Clin Psychopharmacol Neurosci.  2018 Nov;16(4):505-507. 10.9758/cpn.2018.16.4.505.

Clozapine-related Sudden Pericarditis in a Patient Taking Long Acting Aripiprazole and Valproate: A Case Report

  • 1National Health Service, Department of Mental Health, Psychiatric Service of Diagnosis and Treatment, Hospital “G. Mazzini”, Teramo, Italy.
  • 2Department of Neurosciences and Imaging, University “G. d’Annunzio”, Chieti, Italy.
  • 3Polyedra Research Group, Teramo, Italy.
  • 4New York Psychiatric Institute, Columbia University, New York, NY, USA.
  • 5School of Life and Medical Sciences, University of Hertfordshire, Hatfield, UK.
  • 6Department of Psychiatry and Neuropsychology, University of Maastricht, Maastricht, The Netherlands.
  • 7Department of Cardiovascular, Hospital “G. Mazzini”, Teramo, Italy.


Clozapine may be associated with cardiovascular adverse effects including QTc prolongation and, more rarely, with myocarditis and pericarditis. Although rare, these latter cardiovascular adverse effects may be life-threatening and must be immediately recognized and treated. Several cases of clozapine related-pericarditis have been described and often it has a subtle and insidious onset with symptoms that may be often misdiagnosed with psychiatric manifestations (e.g. anxiety, panic or somatization) leading to a delayed correct diagnosis with potential fatal consequences. In the present report we describe the case of a 27-year-old girl with schizoaffective disorder taking long acting aripiprazole and valproate who developed a sudden onset clozapine-related pericarditis during titration phase that resolved with immediate clozapine discontinuation and indomethacin administration. We underline the importance of an early diagnosis of clozapine-related pericarditis and the need to have monitoring protocols to prevent this potentially fatal adverse effect especially when polypharmacy is administered to patients taking clozapine.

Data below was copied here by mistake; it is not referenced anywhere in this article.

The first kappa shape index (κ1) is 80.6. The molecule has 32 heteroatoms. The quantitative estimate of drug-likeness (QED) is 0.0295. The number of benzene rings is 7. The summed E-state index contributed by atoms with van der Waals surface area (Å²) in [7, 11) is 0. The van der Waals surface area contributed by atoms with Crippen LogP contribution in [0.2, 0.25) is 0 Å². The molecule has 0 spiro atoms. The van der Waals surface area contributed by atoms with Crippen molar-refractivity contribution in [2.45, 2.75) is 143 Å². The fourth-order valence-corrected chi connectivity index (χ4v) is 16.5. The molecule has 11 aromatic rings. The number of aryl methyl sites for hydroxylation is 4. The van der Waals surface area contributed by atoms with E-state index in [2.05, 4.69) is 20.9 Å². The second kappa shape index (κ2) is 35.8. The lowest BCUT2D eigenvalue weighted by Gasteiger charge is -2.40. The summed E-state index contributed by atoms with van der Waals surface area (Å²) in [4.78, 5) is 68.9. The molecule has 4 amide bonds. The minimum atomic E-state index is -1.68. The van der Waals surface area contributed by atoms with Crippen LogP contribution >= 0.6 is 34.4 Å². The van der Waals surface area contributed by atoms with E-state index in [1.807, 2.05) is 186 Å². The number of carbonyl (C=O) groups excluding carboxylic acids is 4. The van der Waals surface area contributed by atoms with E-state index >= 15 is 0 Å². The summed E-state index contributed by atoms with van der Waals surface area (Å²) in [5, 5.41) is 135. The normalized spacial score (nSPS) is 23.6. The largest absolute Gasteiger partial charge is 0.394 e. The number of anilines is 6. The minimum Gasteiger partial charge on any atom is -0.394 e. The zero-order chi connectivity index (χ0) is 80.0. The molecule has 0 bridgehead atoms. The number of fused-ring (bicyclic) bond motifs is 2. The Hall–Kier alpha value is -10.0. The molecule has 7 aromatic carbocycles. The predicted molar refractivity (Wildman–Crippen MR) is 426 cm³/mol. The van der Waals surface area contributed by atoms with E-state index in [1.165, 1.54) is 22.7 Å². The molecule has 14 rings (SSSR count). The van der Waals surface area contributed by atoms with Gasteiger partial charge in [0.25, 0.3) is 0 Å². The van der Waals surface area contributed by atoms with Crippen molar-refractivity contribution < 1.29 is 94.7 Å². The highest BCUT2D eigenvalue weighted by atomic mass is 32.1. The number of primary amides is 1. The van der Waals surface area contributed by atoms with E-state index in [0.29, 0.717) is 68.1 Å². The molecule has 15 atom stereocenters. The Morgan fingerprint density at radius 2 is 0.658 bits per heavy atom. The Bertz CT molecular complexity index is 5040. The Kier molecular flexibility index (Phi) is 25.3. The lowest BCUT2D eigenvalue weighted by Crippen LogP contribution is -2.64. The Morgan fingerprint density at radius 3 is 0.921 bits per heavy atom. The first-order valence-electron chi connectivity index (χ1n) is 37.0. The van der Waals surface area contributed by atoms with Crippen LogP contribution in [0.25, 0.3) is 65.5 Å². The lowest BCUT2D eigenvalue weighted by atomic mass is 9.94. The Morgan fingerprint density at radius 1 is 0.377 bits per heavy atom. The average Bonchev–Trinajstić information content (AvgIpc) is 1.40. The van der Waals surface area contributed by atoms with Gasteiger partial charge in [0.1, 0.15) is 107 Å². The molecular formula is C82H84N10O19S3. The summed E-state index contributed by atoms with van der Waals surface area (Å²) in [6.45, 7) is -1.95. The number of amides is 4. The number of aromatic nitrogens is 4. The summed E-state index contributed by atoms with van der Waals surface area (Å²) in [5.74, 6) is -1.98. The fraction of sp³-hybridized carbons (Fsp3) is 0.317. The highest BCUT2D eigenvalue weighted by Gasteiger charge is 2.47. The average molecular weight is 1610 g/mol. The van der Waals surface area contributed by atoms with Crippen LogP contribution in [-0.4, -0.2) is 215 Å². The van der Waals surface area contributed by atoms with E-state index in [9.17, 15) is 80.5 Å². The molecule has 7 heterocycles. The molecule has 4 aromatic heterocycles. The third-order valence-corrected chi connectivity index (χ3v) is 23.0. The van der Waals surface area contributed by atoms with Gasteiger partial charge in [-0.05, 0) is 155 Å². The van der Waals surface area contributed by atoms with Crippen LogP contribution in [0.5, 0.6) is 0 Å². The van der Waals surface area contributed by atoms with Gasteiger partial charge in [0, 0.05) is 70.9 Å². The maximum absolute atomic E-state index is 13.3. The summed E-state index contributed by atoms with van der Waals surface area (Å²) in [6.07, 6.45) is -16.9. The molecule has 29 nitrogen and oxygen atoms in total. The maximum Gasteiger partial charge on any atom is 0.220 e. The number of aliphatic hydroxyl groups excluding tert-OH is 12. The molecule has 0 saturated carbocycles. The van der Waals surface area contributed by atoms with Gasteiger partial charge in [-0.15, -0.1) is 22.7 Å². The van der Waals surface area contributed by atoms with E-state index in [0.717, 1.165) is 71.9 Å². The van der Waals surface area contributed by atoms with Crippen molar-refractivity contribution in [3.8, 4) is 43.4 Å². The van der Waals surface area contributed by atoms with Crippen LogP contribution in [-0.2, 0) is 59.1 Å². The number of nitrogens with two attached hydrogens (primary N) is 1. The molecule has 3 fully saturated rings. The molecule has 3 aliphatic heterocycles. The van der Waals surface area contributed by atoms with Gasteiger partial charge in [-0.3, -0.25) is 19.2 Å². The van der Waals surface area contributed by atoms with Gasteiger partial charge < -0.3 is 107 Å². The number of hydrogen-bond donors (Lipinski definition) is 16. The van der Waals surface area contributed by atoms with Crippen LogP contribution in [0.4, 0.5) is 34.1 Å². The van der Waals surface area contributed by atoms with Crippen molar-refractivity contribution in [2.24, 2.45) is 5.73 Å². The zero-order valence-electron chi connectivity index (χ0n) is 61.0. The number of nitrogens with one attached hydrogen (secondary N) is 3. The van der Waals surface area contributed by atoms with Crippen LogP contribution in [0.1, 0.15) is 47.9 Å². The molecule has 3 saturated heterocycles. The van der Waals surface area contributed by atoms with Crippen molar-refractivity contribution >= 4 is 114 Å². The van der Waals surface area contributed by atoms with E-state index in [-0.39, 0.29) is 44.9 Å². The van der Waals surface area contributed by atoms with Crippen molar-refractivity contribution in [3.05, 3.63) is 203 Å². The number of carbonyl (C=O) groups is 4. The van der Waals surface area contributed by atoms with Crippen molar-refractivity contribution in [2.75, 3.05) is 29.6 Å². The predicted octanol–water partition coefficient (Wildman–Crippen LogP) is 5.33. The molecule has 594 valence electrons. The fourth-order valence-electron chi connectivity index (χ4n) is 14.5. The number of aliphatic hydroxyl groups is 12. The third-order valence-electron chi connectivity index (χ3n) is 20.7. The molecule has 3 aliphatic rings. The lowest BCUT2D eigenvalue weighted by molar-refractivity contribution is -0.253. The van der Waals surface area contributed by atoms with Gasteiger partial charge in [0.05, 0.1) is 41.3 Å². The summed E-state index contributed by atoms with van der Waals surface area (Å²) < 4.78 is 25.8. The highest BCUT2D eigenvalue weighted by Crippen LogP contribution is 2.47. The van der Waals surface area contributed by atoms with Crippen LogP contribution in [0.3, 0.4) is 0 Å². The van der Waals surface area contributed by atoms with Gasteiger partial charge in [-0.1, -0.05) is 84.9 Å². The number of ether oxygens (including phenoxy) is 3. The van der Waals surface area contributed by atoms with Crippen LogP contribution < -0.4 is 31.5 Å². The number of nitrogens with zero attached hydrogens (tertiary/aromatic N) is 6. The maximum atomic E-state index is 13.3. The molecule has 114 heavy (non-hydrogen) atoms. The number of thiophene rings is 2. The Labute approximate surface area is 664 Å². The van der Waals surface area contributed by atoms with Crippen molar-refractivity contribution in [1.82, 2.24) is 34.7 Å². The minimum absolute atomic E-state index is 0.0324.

Clozapine; Pericarditis; Valproic acid; Polypharmacy; Drug monitoring
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